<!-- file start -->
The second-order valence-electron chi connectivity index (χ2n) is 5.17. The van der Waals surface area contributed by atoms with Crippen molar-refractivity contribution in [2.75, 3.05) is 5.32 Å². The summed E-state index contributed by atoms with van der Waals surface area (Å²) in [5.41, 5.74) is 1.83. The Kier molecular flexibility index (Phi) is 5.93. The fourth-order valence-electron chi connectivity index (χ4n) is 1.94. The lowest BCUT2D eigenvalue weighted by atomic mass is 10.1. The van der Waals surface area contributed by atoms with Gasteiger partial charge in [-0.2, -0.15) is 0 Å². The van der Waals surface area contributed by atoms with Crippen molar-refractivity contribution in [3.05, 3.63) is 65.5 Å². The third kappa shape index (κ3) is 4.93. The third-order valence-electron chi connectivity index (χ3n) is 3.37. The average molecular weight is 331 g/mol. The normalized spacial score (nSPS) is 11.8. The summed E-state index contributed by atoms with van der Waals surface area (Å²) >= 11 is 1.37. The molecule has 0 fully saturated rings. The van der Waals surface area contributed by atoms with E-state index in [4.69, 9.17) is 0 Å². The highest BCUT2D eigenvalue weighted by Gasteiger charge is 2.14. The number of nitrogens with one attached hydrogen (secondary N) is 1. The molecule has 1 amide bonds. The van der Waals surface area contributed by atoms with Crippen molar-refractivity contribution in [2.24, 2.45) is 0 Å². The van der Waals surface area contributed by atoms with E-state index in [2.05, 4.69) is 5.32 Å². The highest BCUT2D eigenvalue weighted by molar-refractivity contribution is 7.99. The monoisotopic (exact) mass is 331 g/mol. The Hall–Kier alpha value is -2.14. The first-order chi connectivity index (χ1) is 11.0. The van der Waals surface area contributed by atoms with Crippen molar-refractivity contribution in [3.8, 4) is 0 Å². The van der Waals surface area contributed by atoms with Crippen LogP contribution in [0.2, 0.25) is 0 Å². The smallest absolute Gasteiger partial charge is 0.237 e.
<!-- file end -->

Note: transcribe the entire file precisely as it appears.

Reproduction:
The second-order valence-electron chi connectivity index (χ2n) is 5.17. The van der Waals surface area contributed by atoms with Crippen molar-refractivity contribution in [2.75, 3.05) is 5.32 Å². The summed E-state index contributed by atoms with van der Waals surface area (Å²) in [5.41, 5.74) is 1.83. The Kier molecular flexibility index (Phi) is 5.93. The fourth-order valence-electron chi connectivity index (χ4n) is 1.94. The lowest BCUT2D eigenvalue weighted by atomic mass is 10.1. The van der Waals surface area contributed by atoms with Gasteiger partial charge in [-0.2, -0.15) is 0 Å². The van der Waals surface area contributed by atoms with Crippen molar-refractivity contribution in [3.05, 3.63) is 65.5 Å². The third kappa shape index (κ3) is 4.93. The third-order valence-electron chi connectivity index (χ3n) is 3.37. The average molecular weight is 331 g/mol. The normalized spacial score (nSPS) is 11.8. The summed E-state index contributed by atoms with van der Waals surface area (Å²) >= 11 is 1.37. The molecule has 0 fully saturated rings. The van der Waals surface area contributed by atoms with E-state index in [4.69, 9.17) is 0 Å². The highest BCUT2D eigenvalue weighted by Gasteiger charge is 2.14. The number of nitrogens with one attached hydrogen (secondary N) is 1. The molecule has 1 amide bonds. The van der Waals surface area contributed by atoms with Crippen molar-refractivity contribution in [2.24, 2.45) is 0 Å². The van der Waals surface area contributed by atoms with E-state index in [2.05, 4.69) is 5.32 Å². The highest BCUT2D eigenvalue weighted by molar-refractivity contribution is 7.99. The monoisotopic (exact) mass is 331 g/mol. The Hall–Kier alpha value is -2.14. The first-order chi connectivity index (χ1) is 11.0. The van der Waals surface area contributed by atoms with Crippen molar-refractivity contribution in [3.8, 4) is 0 Å². The van der Waals surface area contributed by atoms with Crippen LogP contribution in [0.2, 0.25) is 0 Å². The smallest absolute Gasteiger partial charge is 0.237 e.